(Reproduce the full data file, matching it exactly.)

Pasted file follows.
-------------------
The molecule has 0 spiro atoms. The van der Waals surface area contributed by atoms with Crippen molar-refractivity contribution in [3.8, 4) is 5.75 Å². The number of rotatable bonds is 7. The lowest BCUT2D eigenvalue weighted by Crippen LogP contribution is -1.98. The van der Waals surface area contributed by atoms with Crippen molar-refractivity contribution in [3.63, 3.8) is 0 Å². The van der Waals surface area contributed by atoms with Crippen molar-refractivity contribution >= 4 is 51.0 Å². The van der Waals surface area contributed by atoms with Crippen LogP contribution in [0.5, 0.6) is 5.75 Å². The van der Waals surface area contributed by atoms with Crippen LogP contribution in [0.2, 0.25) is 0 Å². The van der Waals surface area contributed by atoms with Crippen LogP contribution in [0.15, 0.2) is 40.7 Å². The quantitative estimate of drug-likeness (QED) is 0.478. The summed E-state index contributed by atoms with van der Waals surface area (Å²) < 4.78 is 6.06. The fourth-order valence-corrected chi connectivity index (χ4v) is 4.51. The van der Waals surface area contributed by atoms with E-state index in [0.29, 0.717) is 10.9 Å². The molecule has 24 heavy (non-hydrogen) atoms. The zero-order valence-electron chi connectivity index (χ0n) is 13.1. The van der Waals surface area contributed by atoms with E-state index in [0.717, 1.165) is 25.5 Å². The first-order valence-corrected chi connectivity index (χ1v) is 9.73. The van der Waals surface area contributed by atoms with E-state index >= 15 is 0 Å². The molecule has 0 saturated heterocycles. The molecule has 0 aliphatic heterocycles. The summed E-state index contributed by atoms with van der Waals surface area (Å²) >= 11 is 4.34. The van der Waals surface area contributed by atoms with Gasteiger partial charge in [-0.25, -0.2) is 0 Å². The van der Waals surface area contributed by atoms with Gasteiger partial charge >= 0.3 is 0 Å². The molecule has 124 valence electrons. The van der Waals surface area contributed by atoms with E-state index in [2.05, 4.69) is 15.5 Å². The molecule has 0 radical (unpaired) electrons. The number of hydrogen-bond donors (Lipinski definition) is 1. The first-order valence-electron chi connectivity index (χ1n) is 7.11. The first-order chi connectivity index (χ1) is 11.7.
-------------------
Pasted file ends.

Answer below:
The molecule has 0 spiro atoms. The van der Waals surface area contributed by atoms with Crippen molar-refractivity contribution in [3.8, 4) is 5.75 Å². The number of rotatable bonds is 7. The lowest BCUT2D eigenvalue weighted by Crippen LogP contribution is -1.98. The van der Waals surface area contributed by atoms with Crippen molar-refractivity contribution in [3.63, 3.8) is 0 Å². The van der Waals surface area contributed by atoms with Crippen molar-refractivity contribution >= 4 is 51.0 Å². The van der Waals surface area contributed by atoms with Crippen LogP contribution in [0.5, 0.6) is 5.75 Å². The van der Waals surface area contributed by atoms with Crippen LogP contribution in [0.2, 0.25) is 0 Å². The van der Waals surface area contributed by atoms with Crippen LogP contribution in [0.15, 0.2) is 40.7 Å². The quantitative estimate of drug-likeness (QED) is 0.478. The summed E-state index contributed by atoms with van der Waals surface area (Å²) < 4.78 is 6.06. The fourth-order valence-corrected chi connectivity index (χ4v) is 4.51. The van der Waals surface area contributed by atoms with E-state index in [0.29, 0.717) is 10.9 Å². The molecule has 24 heavy (non-hydrogen) atoms. The zero-order valence-electron chi connectivity index (χ0n) is 13.1. The van der Waals surface area contributed by atoms with E-state index in [0.717, 1.165) is 25.5 Å². The first-order valence-corrected chi connectivity index (χ1v) is 9.73. The van der Waals surface area contributed by atoms with E-state index >= 15 is 0 Å². The molecule has 0 saturated heterocycles. The molecule has 0 aliphatic heterocycles. The summed E-state index contributed by atoms with van der Waals surface area (Å²) >= 11 is 4.34. The van der Waals surface area contributed by atoms with Gasteiger partial charge in [-0.25, -0.2) is 0 Å². The van der Waals surface area contributed by atoms with Gasteiger partial charge >= 0.3 is 0 Å². The molecule has 124 valence electrons. The van der Waals surface area contributed by atoms with E-state index in [2.05, 4.69) is 15.5 Å². The molecule has 0 radical (unpaired) electrons. The number of hydrogen-bond donors (Lipinski definition) is 1. The first-order valence-electron chi connectivity index (χ1n) is 7.11. The first-order chi connectivity index (χ1) is 11.7.